Lucas Museum backers are trying to win friends and influence the public. Credit: Lucas Museum of Narrative Art via AP

Next week, the Chicago Park District board is expected to vote thumbs up or down on a deal to die for: a lease that would give the Lucas Museum of Narrative Arts a prime hunk of lakefront land for 99 years with two renewable options. That’s 297 years at a total cost of just $30.

But not to worry. It might look like the stewards of your parkland are leaping at the chance to give away the farm, handing your treasure over to the first rich boy who comes along with a shiny collection of marbles he wants to roll there, without even consulting you.

They’re not. Well, not exactly. At least they’re going through the motions.

In a flowering of democratic spirit, the Park District held two meetings last week to solicit public opinion about the Lucas Museum plan.

Since they wanted to hear from as many people as possible, it was probably just an oversight that Park District officials scheduled the first meeting, held at Columbia College, for 2 PM on a Tuesday, when a lot of folks had to be at work. (They held the second on Wednesday at 6 PM, a better time but at a worse location—the fortress that is McCormick Place.)

Officials were no doubt disappointed to find that attendance was relatively sparse. On the other hand, they must have been pleased to see so many of the city’s busy movers and shakers among the folks who made it.

Out of 19 “public comment” speakers I counted, ten were officials from cultural, educational, and civic institutions, including the current and former presidents of the Field Museum and the president of Museums in the Park. Two had served on the mayor’s site- selection task force for the Lucas Museum.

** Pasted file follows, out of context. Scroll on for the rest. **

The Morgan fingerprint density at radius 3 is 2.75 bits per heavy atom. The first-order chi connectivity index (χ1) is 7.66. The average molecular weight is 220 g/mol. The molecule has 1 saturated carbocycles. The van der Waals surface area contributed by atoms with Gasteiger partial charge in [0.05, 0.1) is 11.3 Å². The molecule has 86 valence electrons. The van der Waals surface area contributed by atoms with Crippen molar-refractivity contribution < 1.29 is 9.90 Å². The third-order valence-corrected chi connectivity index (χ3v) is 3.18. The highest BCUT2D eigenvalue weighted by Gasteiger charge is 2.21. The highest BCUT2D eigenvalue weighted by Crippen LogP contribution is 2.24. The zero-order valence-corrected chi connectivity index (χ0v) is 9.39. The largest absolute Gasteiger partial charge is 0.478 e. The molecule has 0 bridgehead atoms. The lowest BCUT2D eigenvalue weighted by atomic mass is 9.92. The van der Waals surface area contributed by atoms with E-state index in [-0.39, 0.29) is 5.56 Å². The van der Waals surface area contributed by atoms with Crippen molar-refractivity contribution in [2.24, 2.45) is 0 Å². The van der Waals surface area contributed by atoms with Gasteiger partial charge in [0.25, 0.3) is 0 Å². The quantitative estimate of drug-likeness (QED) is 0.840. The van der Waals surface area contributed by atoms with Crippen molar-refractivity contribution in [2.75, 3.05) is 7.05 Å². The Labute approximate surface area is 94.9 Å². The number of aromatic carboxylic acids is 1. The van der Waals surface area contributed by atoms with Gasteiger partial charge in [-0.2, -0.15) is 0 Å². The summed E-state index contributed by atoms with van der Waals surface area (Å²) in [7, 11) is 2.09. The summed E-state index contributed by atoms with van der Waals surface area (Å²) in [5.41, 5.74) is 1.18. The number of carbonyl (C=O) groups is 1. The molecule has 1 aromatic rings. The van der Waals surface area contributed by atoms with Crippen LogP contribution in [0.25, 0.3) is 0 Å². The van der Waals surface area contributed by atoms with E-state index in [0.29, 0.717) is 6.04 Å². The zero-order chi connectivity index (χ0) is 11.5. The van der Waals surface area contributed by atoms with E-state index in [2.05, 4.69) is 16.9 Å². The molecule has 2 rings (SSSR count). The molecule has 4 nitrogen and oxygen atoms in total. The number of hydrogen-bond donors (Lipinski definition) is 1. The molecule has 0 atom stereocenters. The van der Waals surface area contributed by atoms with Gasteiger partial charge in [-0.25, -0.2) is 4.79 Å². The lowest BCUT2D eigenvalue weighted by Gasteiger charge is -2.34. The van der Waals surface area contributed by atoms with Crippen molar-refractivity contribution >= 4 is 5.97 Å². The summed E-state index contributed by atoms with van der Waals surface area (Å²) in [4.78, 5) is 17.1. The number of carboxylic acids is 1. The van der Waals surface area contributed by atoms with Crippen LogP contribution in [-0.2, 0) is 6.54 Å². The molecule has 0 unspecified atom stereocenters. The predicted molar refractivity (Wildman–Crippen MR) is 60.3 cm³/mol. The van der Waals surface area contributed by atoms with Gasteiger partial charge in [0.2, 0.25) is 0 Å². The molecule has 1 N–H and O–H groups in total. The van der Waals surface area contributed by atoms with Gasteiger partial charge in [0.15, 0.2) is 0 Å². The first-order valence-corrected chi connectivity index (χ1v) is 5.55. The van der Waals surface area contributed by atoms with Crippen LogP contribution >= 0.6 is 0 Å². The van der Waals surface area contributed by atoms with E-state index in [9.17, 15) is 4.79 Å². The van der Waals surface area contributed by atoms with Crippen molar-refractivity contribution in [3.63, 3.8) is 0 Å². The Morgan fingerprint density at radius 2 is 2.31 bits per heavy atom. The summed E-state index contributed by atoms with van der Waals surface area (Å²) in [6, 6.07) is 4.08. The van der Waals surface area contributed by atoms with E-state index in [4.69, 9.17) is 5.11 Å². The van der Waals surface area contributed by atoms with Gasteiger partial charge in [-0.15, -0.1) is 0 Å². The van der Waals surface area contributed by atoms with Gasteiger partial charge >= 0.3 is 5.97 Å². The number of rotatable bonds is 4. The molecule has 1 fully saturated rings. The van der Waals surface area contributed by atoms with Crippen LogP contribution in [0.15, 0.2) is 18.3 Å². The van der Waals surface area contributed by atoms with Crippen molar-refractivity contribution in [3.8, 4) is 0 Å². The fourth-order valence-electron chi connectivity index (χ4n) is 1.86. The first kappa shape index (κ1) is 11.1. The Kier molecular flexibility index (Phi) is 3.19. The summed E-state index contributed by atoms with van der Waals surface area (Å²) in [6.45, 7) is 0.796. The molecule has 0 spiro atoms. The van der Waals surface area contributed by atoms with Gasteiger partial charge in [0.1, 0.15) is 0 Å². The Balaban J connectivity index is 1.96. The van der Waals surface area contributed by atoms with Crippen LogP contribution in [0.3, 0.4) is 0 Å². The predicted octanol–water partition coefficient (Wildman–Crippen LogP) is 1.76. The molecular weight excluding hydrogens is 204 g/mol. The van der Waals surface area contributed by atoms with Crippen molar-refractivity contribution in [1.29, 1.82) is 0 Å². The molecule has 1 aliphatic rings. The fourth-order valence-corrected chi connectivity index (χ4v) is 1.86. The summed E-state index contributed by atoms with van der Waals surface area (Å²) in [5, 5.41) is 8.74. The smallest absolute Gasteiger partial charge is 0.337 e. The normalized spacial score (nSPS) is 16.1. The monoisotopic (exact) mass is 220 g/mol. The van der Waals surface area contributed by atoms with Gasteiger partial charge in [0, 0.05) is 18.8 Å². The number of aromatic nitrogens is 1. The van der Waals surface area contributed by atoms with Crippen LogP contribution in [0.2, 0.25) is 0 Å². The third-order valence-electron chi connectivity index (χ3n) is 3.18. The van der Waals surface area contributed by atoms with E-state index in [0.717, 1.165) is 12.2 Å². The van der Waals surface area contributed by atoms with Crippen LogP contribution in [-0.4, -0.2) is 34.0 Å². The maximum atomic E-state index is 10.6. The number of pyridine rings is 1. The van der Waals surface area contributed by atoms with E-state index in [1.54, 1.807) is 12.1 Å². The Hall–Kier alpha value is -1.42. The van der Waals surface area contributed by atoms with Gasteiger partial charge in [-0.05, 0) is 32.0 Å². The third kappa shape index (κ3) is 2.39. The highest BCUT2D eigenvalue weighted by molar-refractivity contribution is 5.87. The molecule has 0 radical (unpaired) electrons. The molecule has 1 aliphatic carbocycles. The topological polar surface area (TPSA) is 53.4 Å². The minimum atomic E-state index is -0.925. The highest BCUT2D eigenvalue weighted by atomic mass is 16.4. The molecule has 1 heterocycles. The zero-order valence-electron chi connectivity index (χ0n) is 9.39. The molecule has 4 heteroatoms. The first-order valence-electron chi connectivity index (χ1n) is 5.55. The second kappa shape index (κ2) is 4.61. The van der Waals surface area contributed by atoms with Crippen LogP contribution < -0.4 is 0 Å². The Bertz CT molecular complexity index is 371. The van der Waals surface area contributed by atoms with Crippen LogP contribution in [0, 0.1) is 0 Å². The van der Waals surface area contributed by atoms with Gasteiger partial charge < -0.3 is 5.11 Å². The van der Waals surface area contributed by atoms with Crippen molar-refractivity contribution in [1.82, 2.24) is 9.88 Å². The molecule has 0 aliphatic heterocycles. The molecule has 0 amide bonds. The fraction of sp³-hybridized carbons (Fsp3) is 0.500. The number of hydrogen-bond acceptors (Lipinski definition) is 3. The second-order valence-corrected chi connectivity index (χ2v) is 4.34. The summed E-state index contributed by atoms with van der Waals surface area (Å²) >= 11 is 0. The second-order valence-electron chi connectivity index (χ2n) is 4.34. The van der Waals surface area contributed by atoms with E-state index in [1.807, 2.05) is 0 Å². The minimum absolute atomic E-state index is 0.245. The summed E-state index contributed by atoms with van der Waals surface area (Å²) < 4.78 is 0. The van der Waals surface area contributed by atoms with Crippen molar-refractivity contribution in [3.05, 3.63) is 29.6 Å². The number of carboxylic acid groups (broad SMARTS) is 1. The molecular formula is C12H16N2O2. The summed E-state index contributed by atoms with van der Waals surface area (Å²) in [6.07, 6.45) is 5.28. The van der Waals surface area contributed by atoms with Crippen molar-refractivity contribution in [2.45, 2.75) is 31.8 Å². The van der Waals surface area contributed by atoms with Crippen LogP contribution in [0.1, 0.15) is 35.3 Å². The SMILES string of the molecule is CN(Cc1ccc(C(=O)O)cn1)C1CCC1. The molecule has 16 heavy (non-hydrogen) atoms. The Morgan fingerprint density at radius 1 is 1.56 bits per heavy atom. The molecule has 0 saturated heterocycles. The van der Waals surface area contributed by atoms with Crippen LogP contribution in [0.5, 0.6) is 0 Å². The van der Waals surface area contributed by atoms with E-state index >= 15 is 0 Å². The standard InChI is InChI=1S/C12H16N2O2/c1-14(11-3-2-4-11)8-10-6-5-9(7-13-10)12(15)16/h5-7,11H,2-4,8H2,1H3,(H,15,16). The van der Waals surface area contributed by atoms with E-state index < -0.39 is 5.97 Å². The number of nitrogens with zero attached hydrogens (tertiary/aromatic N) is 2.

They were all aglow with support. You might have thought for a fleeting moment that the meeting was stacked. When it was time for public comment, the big screen at the front of the room turned into a mesmerizing giant stopwatch. Each speaker got a two-minute window; five of them used it to protest.

But I’m getting ahead of myself. Before we heard from this totally random sample of the citizenry, there was a presentation about the museum by some of the people working on it.

They included Don Bacigalupi, who became the museum’s founding president earlier this year. (Lucas stole him away from Walmart heir Alice Walton’s Crystal Bridges Museum of American Art, where he’d had the same job.) He compared the founding of the Lucas Museum to that of the Field, the Shedd, and the Adler.

Bacigalupi is a personable guy, and he just got here, so we should probably cut him a little slack. Maybe we shouldn’t expect him to know that we’ve thought about that comparison, and noticed some significant differences—such as that the Field, Shedd and Adler aren’t museums focused on their founders’ careers.

The Lucas Museum will consist of an art museum, a “cinematheque,” and an education center (along with a “fine-dining” restaurant). Bacigalupi noted that the building’s design “derives from this unique combination of museum functions.”

The building’s design, as you’re likely aware, consists of a huge white stone splat with two volcanolike humps at its center, one much larger than the other and topped by a halo. It was left to the next speaker to explain why the museum’s three functions would lead to this particular shape.

That was architect Michael Siegel of VOA Associates, the local firm on the job. He said that the designing architect, Beijing-based Ma Yansong, wanted to respond to the “horizontality of the plains” and the “verticality of the city,” and that the humps, which are visibly off-kilter, have been “molded toward the west, as if the wind off the lake had pushed them there.”

The museum, which will be dedicated to storytelling, “unfolds like a story,” Siegel said. Ergo: splat.

The Park District board, having given the public its due, could seal the deal at its meeting October 14.  v